The Culture of Disposable

The problem with creating a culture around disposable products is that it creates a habit that is really freaking hard to break. We aren’t addicted to the packaging per se, but we also can’t shake it either. In this day and age, it takes work to eliminate plastic crap from our daily lives…like, physical and mental work that makes dieting and exercise look like a cake walk. (Is that a pun or just a bad joke? Neither? Hm…)

So when an entire country votes to ban a major source of this disposable lifestyle; of COURSE we get psyched! More awareness about the problem, less use of stupid, single-use plastic crap, and less stress over eating out and grocery shopping (plus win win for the planet!) Victory at last?

But then I read this and sort of lose it:

The Associated Press reports that France has enacted a ban on all plastic dishes, cups, and utensils. The ban goes into effect in 2020, after which all disposable utensils and dishes must be made of biological, rather than petroleum-based, material.

Let me preface this rant by saying that I think it’s amazing, truly, that France has declared this kind of ban (even if it doesn’t go into effect for 4 more years. Sigh.) The fact that an issue like this is gaining political traction is amazing and only speaks to how much more aware we are as humans that we are finally realizing our impact on this planet and want to take action to fix our mistakes.

So why create bandaid legislation? Why not attack the issue of waste and our culture of disposables head-on, instead of saying “no” to plastics but “yes” to something that walks, talks, and perpetuate the idea of plastic? Have we really ventured too far down the rabbit hole of single-use that this is the best solution?

Having no idea what went into this decision or how many plastic industry reps are fighting this, I can’t speculate on the whys or how’s and I realize that in me crying out for stronger legislation, I’m labeling myself some kind of idealist. Fine, I’ll take that on but man-oh-man, am I ever tired of this consumer culture. We need to evolve beyond using something for 5 minutes just to throw it away and never see it again. Plastic forks are seriously getting old. This is 2016, people!!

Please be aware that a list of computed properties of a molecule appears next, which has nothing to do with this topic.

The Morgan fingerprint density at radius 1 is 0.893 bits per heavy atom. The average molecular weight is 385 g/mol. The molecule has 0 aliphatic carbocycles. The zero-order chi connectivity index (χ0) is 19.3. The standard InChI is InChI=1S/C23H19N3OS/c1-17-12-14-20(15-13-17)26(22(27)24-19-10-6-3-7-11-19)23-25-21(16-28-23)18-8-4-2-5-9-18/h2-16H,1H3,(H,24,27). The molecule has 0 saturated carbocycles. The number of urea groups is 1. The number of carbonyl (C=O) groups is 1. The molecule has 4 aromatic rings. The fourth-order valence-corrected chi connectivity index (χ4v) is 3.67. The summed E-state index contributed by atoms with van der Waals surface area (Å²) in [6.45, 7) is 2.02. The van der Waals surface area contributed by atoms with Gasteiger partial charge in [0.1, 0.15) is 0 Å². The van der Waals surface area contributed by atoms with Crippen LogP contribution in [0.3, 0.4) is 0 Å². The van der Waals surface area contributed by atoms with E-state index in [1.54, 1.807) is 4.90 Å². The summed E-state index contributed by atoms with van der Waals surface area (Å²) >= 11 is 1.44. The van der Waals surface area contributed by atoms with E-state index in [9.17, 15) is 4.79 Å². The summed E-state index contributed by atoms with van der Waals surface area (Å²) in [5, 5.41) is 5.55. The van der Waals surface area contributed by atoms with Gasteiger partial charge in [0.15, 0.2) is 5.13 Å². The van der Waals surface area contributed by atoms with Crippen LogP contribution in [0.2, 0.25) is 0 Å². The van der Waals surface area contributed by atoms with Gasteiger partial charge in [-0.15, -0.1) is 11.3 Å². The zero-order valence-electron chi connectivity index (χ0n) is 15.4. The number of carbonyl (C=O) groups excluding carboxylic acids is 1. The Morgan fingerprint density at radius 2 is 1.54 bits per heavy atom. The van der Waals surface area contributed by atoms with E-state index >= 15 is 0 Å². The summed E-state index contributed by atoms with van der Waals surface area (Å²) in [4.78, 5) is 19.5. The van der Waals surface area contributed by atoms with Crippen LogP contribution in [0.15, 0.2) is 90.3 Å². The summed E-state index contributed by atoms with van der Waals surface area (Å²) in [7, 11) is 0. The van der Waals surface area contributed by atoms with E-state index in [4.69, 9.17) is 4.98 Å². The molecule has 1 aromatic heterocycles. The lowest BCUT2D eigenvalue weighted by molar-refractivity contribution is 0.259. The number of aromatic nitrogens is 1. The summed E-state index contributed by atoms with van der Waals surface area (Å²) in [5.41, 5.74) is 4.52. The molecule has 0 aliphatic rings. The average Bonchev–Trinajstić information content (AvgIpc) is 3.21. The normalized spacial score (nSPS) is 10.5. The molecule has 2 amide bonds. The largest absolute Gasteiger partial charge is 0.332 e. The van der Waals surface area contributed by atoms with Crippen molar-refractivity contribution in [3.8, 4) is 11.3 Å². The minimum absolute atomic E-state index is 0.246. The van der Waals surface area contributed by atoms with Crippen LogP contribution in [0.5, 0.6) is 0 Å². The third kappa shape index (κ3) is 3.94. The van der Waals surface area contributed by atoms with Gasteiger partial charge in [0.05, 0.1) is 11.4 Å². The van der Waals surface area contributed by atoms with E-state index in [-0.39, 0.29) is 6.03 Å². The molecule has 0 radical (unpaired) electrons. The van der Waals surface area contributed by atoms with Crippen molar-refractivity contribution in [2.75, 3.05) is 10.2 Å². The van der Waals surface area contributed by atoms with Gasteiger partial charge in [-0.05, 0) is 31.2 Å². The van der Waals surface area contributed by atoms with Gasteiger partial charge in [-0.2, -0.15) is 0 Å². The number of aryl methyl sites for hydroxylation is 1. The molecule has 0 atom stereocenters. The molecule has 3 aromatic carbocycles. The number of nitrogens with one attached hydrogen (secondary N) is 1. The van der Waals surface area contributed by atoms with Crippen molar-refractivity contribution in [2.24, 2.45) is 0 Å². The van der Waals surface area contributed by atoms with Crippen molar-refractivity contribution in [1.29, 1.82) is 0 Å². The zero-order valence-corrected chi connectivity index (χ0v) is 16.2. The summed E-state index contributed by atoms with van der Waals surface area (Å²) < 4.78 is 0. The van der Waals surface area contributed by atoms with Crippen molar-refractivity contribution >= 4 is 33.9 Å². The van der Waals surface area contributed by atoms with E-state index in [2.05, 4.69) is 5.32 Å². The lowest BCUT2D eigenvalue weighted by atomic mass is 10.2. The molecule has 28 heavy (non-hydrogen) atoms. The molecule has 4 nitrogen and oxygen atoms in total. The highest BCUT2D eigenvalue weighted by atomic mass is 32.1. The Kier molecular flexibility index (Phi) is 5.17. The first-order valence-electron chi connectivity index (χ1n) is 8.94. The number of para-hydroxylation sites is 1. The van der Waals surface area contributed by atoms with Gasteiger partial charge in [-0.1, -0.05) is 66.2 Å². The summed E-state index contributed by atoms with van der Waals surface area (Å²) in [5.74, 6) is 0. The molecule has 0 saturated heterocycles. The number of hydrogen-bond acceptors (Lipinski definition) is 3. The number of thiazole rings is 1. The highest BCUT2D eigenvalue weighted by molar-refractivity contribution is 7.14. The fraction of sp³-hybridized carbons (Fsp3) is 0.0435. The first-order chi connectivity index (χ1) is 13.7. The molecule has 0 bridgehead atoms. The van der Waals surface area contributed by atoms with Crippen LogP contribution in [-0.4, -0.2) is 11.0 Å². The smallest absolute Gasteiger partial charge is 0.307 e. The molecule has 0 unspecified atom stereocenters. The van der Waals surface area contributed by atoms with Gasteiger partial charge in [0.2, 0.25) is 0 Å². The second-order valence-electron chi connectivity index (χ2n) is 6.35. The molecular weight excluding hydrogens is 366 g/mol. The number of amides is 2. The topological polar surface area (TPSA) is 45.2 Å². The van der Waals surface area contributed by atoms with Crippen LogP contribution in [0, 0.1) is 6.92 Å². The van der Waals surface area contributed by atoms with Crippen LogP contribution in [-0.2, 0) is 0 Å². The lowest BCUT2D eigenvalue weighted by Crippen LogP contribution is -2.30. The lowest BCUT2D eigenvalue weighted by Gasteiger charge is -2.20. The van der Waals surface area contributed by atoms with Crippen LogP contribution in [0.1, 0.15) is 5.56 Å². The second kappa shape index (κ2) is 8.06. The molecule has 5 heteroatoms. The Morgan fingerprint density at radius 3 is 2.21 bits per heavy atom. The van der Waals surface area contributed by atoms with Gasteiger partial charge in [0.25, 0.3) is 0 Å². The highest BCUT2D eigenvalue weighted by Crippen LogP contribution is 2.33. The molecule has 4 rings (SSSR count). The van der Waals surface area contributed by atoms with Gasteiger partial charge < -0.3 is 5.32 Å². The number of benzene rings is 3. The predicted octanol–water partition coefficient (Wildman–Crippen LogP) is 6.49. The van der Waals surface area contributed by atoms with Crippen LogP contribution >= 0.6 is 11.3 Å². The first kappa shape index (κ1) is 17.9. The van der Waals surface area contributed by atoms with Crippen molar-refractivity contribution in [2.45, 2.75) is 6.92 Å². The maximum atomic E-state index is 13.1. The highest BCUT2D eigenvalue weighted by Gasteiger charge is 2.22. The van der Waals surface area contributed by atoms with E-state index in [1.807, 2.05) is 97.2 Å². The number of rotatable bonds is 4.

Where’s the plastic? Oh right…its’s 2016!

So we switch to compostable forks and cups. Great! At this point are there actually viable products on the market that can be mass-produced at low costs that will actually break down in a compost heap? Like a regular Joe-shmo pile? If not, then are we creating more problems for ourselves?

This ban leaves me with some hope and optimism but in the end, more questions (clearly). I want to live in a world that relies less on the concept of single-use…France, can ya help me out?

Inspired by Plastic

It’s a bit funny that as I try to eliminate single-use plastics from my life, I hoard 2 bins full of bottle caps, cigarette lighters, and toothbrushes. Why do I do that?

Exhibit A

Easy: it’s a constant reminder to myself that not only did I actually go to Midway Atoll (sometimes I think it was a dream) but that our trash DOES have an impact on living things, somewhere in the world. 
Exhibit B

This year marks 4 years since my Midway journey began and in a way, it hasn’t ever ended. The physical presence of the albatross is long gone and I’m no longer within walking distance of the nearest tern chick, but the memories linger and the plastic is obviously not going away any time soon. Every time I look at that bin, I am instantly transported back to that atoll and then start thinking about how in the hell all that crap ended up here. Then, Take those bottle caps in the bin, for instance…
Sometimes I forget that the whole concept of recycling is a bit of a leap of faith. We trust that what we throw into the bin will be processed in some way, turned into some new plastic item but it’s made out of recycled plastic and we did our due diligence so check, check. Out of sight, out of mind. BUT! (There’s so many buts [har har har])!
The bottle you recycle MAY be melted down and turned into something and the bottle cap that was attached MAY get caught by the recycling center and sorted with the other #5 plastics, but it’s not necessarily a guarantee. See exhibit A and B, above. That stuff is sneaky and it gets out. So it’s not too much of a stretch to conclude that the only way to be sure that your consumption is really having minimal impact on the planet is to tread lightly in the first place. Skip the plastic bottle, people.

Tomorrow is World Oceans Day, a day to celebrate the salty seas that provide us with so many benefits. For me, that benefit is being able to witness abundant life thriving in, on, and around a water world. I want to protect and sustain it that so others can witness the same thing.


On World Oceans Day,and tomorrow and the next day, I’ll be thinking about Midway and the albatross (who doesn’t get a vote in any of this) and the easy things I can do to help make their lives easier: drinking my morning smoothie out of a jar with a reusable lid, not a plastic bottle with a colorful cap; sipping water through a badass glass straw, not a flimsy plastic one.